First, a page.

Wednesday, February 6, 2013
NBAA, White House Disagree on Corporate Jet Tax Depreciation
Business aviation groups are criticizing recent comments from the White House calling for an end to tax code “loopholes” available to corporate jet owners.
Responding to a question about President Barack Obama’s proposal that includes tax reforms to avoid the upcoming sequester, Press Secretary Jay Carney said the president wants to eliminate “loopholes that give tax advantages to the wealthy.” Under the current tax code, companies that use jets for business purposes can depreciate taxes on corporate jets over five years, compared to the seven years allowed for commercial airplanes.
National Business Aviation Association (NBAA) President and CEO Ed Bolen said changes to the depreciation schedule would not significantly contribute to revenue increases that would allow the government to pay down the national debt, which is the Obama administration’s intended purpose.
“Everyone agrees on the need to find meaningful ways to reduce the nation’s debt, and to do so without harming the nation’s economy. As our country pursues this critical policy objective, it is important to ensure that the proposals we consider are based on reality rather than rhetoric. Unfortunately, in the course of the debate over the debt, the White House has recently focused onmisleading statements related to depreciation schedules for business aircraft,” said Bolen.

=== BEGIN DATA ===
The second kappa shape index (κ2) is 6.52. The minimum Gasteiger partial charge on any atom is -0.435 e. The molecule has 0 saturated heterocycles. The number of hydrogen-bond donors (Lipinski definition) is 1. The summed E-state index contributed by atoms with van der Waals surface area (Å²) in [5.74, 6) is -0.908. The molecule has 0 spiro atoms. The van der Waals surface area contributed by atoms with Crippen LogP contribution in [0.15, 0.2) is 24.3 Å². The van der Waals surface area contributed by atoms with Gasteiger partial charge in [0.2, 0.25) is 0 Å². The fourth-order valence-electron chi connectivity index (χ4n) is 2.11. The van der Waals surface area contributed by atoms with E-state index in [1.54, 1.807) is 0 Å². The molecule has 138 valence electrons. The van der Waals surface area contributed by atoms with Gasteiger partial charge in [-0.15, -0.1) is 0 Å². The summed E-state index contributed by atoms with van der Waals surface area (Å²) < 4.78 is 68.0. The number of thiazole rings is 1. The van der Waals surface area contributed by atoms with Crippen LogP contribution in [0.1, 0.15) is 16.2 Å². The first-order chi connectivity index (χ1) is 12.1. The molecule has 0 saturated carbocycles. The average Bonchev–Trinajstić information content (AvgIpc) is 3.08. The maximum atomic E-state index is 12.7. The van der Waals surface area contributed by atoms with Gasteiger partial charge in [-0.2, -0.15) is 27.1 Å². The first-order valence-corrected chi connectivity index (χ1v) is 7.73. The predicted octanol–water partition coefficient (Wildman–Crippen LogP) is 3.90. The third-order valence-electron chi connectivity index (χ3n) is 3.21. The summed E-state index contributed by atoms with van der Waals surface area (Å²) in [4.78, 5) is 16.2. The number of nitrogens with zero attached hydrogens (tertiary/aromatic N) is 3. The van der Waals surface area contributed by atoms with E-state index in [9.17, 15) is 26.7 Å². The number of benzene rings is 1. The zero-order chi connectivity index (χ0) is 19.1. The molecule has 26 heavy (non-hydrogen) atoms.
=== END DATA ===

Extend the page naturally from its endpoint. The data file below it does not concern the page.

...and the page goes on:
Bolen issued similar statements last fall when Obama called for the same changes during a presidential campaign debate.
The General Aviation Manufacturers Association (GAMA) agrees with Bolen’s statements.
“Once again, the Obama administration is starting the drumbeat that we could end all the fiscal challenges our nation faces by changing the depreciation schedule for general aviation and business aircraft from five to seven years. Their rhetoric is wrong and all it does is hurt general aviation companies and workers across this country,” said Pete Bunce, President and CEO of GAMA.
Bunce said general aviation contributes more than $150 billion to the U.S. economy per year and employs more than 1.2 million people, and the depreciation schedules spur manufacturing sales, whereas the proposed tax reform could possibly have the opposite effect.
Several Congressional Republicans have not been receptive to the president’s proposal, with Senate Minority Leader Mitch McConnell calling the corporate jet proposal “a cheap stunt.” More